Do tell?

Improved fuel efficiency? Improved public transport? Reduced frivolous transport of supermarket goods that exploits cheap labour? Or?

We're all on our bikes? ;-)

Or we've all moved over to using diesel?


It's the only world we have,
Martin



That's where the answer lays. As of 2011 the AA reported that 53% of cars on our roads now consume diesel and only 47% consuming petrol. There has been a continuous switch-over going on for quite a few years now switching from petrol to diesel. When you look at the saving in fuel consumption that a diesel car has against that of the petrol one plus extrapolate this over the period from 2008 to 2011 you can see where much of this AA 15% comes from. Any way drops in fuel consumption is good and very good for the environment too. But unfortunately the AA does not mention the increase in the hazards that increases in diesel burning has to us poor old humans. Goes along way in explaining the increase in lung cancer experienced although smoking by humans is decreasing. Burning diesel is a bigger health hazard than that coming from burning petrol. I know our British government have made an off-the-hand remark about their concerns regarding in the increase in burning diesel and to what effect this is having on peoples health. Be glad when we can all switch over to electric cars one day, this wont reduce, by a great amount, the level of Co2 we pump out for the cars batteries will still require charging and someone will have to generate this electricity in a power station somewhere. I could be wrong here but I'm sure someone knows the facts better than me.
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Message 1159165 - Posted: 5 Oct 2011, 18:46:25 UTC - in response to Message 1159030.  

That's where the answer lays. As of 2011 the AA reported that 53% of cars on our roads now consume diesel and only 47% consuming petrol. There has been a continuous switch-over going on for quite a few years now switching from petrol to diesel. When you look at the saving in fuel consumption that a diesel car has against that of the petrol one plus extrapolate this over the period from 2008 to 2011 you can see where much of this AA 15% comes from. Any way drops in fuel consumption is good and very good for the environment too. But unfortunately the AA does not mention the increase in the hazards that increases in diesel burning has to us poor old humans. Goes along way in explaining the increase in lung cancer experienced although smoking by humans is decreasing. Burning diesel is a bigger health hazard than that coming from burning petrol. I know our British government have made an off-the-hand remark about their concerns regarding in the increase in burning diesel and to what effect this is having on peoples health. Be glad when we can all switch over to electric cars one day, this wont reduce, by a great amount, the level of Co2 we pump out for the cars batteries will still require charging and someone will have to generate this electricity in a power station somewhere. I could be wrong here but I'm sure someone knows the facts better than me.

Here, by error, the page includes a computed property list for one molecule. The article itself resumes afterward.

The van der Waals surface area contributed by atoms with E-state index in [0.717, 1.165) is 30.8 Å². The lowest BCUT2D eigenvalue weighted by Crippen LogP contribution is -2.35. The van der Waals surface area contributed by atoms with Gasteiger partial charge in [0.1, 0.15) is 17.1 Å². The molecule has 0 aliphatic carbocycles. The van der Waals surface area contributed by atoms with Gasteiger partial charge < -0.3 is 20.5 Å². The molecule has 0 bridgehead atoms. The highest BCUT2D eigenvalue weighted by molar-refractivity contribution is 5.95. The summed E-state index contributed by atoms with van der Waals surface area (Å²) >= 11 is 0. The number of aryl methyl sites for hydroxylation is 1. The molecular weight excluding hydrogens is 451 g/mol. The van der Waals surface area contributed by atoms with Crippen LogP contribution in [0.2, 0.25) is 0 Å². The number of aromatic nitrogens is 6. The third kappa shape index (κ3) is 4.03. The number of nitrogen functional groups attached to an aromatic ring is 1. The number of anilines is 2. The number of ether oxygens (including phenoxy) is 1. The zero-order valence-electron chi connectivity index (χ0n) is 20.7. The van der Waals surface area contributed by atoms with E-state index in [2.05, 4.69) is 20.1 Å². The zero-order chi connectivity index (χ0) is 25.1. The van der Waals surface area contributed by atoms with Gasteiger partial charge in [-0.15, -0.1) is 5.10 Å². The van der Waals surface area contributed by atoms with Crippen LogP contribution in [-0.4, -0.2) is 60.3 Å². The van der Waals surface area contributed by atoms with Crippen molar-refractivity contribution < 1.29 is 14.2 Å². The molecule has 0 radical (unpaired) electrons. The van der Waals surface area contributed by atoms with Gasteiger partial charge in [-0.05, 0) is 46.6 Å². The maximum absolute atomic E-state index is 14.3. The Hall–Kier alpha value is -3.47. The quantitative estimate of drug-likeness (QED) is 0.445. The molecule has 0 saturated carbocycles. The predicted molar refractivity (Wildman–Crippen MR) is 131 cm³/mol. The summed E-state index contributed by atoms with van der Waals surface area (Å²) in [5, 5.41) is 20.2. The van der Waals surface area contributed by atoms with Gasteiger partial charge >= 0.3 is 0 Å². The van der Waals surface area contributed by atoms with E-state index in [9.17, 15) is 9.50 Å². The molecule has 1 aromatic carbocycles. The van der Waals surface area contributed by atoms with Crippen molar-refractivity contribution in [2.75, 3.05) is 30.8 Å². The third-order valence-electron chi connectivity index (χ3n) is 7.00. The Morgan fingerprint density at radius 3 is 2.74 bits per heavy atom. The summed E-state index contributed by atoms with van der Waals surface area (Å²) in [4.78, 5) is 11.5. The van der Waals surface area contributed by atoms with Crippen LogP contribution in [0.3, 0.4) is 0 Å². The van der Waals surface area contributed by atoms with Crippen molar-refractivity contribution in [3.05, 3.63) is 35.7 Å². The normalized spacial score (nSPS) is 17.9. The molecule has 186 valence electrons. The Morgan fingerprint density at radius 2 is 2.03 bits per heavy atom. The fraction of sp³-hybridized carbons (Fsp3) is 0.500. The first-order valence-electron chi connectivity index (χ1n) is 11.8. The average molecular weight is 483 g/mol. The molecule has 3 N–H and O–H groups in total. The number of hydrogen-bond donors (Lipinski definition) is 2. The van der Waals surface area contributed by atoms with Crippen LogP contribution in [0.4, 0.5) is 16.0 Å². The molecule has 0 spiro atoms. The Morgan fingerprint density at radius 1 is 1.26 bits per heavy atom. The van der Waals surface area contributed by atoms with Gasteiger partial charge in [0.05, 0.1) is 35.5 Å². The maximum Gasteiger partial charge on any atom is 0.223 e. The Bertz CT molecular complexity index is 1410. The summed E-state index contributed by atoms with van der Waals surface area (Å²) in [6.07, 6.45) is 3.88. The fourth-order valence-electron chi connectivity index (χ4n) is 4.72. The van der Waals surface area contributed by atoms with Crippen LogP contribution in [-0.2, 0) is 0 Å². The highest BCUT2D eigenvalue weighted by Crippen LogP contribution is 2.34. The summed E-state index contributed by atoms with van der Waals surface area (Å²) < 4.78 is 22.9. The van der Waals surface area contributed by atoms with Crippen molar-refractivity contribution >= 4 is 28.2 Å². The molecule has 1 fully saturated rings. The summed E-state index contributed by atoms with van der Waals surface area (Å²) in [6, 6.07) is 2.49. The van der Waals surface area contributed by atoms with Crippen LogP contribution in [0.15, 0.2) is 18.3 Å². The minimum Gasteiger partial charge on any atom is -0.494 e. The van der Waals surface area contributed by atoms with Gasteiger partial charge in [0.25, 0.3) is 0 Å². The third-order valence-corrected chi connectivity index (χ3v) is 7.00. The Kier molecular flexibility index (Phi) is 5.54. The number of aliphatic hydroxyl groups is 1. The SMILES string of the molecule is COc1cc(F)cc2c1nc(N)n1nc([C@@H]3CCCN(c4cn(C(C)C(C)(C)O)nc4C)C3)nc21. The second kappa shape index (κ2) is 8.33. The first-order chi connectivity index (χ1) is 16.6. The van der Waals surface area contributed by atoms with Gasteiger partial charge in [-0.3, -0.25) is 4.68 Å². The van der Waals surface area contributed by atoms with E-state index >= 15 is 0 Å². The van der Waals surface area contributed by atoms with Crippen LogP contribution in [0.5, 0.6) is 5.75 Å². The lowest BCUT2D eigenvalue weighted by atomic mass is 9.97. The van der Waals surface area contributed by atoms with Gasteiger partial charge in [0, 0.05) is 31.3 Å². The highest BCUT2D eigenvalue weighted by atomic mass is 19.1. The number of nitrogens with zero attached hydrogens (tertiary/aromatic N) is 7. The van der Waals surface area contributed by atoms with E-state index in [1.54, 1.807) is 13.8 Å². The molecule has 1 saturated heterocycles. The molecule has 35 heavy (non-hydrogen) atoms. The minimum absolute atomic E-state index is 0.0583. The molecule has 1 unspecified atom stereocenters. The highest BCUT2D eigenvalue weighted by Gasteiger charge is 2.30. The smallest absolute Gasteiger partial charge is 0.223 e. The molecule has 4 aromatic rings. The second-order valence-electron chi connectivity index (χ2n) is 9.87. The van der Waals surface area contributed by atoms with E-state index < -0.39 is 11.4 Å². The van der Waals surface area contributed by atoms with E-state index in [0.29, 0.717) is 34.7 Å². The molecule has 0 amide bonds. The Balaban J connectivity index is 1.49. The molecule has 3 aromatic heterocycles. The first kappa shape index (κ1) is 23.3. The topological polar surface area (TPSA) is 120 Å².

Could not find a reference to an AA report of this finding, though I did find this (from the European Automobile Manufacturers' Association, aka ACEA), which says:

Of the 16 million passenger cars registered in Western Europe [in 2007], 53.3% were diesel powered, 6% more than in 2006. By contrast, new registrations of petrol-powered vehicles fell by 4% to 6.9 million units.
[...]
Passenger cars represent 88% (230 million) of all the vehicles on the European roads. The European car fleet is highly concentrated in five main markets (Germany, Italy, France, UK and Spain) and is characterised by a high diesel penetration (30%).


The 2011 ACEA report is available here and states that in 2009 diesel powered 35.3% of passenger cars in Europe, and accounted for 52% of vehicles registered in 2010 (though a little less than 50% of new vehicles registered in the UK).

Based on 30% in 2007, 35% in 2009, I'd imagine we're still a few years away from having the majority of cars in Europe being powered by diesel, and given the UK's somewhat lower demand for such vehicles, perhaps a few more before the UK does so. Of course, if there is an AA report indicating the UK has already done